Kingstown, St Vincent — The persistent problem of crime against visiting yachts in Canouan, St Vincent and the Grenadines (SVG), and the apparent failure on the part of local authorities to address the situation, has been taken up by local media.
SVG newspaper, The Searchlight, interviewed Police Commissioner Michael Charles for his perspective on this issue.
Charles told local reporter, Kenara Woods, “In fact, I have been in receipt of some emails of yacht break-ins in Canouan, but I have not had a chance to deal with that yet because I am dealing with something really urgent.”
The commissioner added that he will respond in time.
According to Caribbean Safety and Security Net (CCSN), there have been up to ten reported cases of yacht break-ins in the Grenadine island Canouan.
However, multiple requests for assistance from local law enforcement authorities in resolving the situation have met with no response.
According to Charles, every matter of a yacht break-in that is reported is dealt with but such incidents are not easily handled.
“As you may be aware, unless somebody actually sees the person, it is difficult to pin that person. If somebody is caught with an IPod or something, then we can go from there and investigate,” Charles said.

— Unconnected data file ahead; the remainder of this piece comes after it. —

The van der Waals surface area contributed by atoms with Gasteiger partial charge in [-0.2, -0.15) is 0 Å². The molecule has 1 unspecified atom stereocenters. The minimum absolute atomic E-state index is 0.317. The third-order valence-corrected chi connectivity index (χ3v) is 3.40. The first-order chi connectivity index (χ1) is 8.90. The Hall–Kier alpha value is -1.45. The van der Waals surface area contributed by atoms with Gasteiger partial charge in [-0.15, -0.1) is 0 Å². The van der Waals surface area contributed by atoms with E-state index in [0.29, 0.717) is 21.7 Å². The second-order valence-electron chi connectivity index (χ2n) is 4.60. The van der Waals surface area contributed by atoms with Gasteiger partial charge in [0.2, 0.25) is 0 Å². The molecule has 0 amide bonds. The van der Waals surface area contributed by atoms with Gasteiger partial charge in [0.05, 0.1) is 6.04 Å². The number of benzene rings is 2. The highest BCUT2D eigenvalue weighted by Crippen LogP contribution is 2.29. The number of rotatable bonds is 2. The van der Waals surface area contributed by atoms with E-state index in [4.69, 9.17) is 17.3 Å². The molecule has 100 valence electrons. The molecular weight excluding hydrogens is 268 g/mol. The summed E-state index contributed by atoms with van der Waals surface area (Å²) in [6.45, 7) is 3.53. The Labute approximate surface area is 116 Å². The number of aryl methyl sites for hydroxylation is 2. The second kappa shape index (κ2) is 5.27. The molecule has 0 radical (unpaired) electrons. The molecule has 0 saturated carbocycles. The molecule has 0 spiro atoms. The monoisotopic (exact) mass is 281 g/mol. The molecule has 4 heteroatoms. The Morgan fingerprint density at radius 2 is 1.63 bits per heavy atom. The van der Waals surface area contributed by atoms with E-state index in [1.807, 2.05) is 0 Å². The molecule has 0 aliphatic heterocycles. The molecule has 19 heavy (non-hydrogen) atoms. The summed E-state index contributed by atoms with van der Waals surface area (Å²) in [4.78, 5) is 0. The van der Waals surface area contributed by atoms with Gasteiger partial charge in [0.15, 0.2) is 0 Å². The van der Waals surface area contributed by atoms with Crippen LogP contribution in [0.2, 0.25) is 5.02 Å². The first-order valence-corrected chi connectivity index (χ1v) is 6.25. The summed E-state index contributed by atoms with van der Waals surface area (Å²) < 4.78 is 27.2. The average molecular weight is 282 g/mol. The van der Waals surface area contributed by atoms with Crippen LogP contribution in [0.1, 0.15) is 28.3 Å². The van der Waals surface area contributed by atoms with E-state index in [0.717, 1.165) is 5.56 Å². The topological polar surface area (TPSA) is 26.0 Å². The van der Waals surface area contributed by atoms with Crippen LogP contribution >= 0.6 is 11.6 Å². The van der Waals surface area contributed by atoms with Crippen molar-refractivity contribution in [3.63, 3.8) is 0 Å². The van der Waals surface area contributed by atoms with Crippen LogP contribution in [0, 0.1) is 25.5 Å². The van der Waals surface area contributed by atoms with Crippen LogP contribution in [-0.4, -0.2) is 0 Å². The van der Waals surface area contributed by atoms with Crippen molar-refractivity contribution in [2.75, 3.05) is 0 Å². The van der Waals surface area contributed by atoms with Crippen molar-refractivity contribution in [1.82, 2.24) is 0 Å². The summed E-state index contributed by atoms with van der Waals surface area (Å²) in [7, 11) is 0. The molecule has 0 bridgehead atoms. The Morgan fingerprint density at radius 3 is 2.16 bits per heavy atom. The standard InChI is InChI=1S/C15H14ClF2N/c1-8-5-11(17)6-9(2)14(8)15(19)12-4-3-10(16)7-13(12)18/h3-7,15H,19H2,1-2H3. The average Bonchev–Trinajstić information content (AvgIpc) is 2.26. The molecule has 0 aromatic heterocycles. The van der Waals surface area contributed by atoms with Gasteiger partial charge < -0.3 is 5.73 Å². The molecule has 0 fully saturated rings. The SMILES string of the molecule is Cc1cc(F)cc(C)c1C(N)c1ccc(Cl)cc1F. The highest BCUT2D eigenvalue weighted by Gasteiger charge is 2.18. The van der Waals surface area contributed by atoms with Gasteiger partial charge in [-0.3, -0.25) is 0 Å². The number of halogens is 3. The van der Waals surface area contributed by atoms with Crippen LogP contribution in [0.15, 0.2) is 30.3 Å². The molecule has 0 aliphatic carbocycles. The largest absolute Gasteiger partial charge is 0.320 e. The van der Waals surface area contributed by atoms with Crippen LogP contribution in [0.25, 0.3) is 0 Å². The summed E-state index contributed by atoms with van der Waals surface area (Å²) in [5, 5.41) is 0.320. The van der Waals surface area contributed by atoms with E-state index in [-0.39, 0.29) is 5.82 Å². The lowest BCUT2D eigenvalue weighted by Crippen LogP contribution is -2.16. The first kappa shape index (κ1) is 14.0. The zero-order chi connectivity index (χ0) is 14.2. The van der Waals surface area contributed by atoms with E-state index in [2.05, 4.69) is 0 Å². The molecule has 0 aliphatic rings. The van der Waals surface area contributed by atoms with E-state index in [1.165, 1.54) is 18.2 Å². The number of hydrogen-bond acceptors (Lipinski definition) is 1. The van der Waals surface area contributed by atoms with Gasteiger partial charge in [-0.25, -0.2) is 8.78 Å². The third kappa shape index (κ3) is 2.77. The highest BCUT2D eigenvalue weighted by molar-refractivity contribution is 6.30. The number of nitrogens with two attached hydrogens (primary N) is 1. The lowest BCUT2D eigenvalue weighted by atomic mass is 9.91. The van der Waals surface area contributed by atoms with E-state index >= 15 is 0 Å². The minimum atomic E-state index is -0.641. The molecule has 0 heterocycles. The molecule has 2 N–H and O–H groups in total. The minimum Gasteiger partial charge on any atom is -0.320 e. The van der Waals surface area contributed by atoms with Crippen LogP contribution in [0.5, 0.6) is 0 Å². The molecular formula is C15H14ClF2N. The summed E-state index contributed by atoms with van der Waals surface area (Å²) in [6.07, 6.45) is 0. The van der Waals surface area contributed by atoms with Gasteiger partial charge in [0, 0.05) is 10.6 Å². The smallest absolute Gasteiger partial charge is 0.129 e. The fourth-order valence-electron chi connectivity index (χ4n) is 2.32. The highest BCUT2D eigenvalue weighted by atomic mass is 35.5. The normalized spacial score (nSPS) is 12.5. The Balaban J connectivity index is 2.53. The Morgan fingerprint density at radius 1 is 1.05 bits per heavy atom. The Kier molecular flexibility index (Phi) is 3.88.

The commissioner said that, while there is a coastguard base in Canouan, he noted that they can’t be everywhere at the same time.
He said it may appear to some yachties that the police are not acting expeditiously in dealing with such matters, but that is not the case.
“Coastguard don’t really do investigations of crime per se, but they assist really… Not that we are making excuses, but some of these things are difficult to tackle,” he pointed out.
The commissioner said he is cognisant that this country, especially the Grenadines, is heavily dependent on tourism and assured that they are doing their best to control the situation.
“We are definitely putting things in place. We are not ignoring this,” he added.
That coastguard base, which was opened on June 2014 and constructed at a cost of US$2 million, was built to assist with the protection of what local officials term the “soft underbelly” of the nation’s security.